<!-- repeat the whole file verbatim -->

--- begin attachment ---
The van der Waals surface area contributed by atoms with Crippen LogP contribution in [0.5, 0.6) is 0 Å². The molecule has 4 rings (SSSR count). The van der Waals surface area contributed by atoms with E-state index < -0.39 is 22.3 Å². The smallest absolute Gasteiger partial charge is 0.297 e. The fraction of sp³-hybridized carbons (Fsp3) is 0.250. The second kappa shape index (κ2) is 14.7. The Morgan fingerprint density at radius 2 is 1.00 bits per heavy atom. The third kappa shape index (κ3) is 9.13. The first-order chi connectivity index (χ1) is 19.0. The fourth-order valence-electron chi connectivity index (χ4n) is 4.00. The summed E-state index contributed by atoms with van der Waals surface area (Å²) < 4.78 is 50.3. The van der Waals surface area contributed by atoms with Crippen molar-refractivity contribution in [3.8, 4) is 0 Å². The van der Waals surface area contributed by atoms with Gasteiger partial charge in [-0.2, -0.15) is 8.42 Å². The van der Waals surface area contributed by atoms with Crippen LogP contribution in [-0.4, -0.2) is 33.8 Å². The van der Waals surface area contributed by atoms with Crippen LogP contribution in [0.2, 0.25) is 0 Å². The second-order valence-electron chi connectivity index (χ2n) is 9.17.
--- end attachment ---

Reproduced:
The van der Waals surface area contributed by atoms with Crippen LogP contribution in [0.5, 0.6) is 0 Å². The molecule has 4 rings (SSSR count). The van der Waals surface area contributed by atoms with E-state index < -0.39 is 22.3 Å². The smallest absolute Gasteiger partial charge is 0.297 e. The fraction of sp³-hybridized carbons (Fsp3) is 0.250. The second kappa shape index (κ2) is 14.7. The Morgan fingerprint density at radius 2 is 1.00 bits per heavy atom. The third kappa shape index (κ3) is 9.13. The first-order chi connectivity index (χ1) is 19.0. The fourth-order valence-electron chi connectivity index (χ4n) is 4.00. The summed E-state index contributed by atoms with van der Waals surface area (Å²) < 4.78 is 50.3. The van der Waals surface area contributed by atoms with Crippen molar-refractivity contribution in [3.8, 4) is 0 Å². The van der Waals surface area contributed by atoms with Gasteiger partial charge in [-0.2, -0.15) is 8.42 Å². The van der Waals surface area contributed by atoms with Crippen LogP contribution in [-0.4, -0.2) is 33.8 Å². The van der Waals surface area contributed by atoms with Crippen LogP contribution in [0.2, 0.25) is 0 Å². The second-order valence-electron chi connectivity index (χ2n) is 9.17.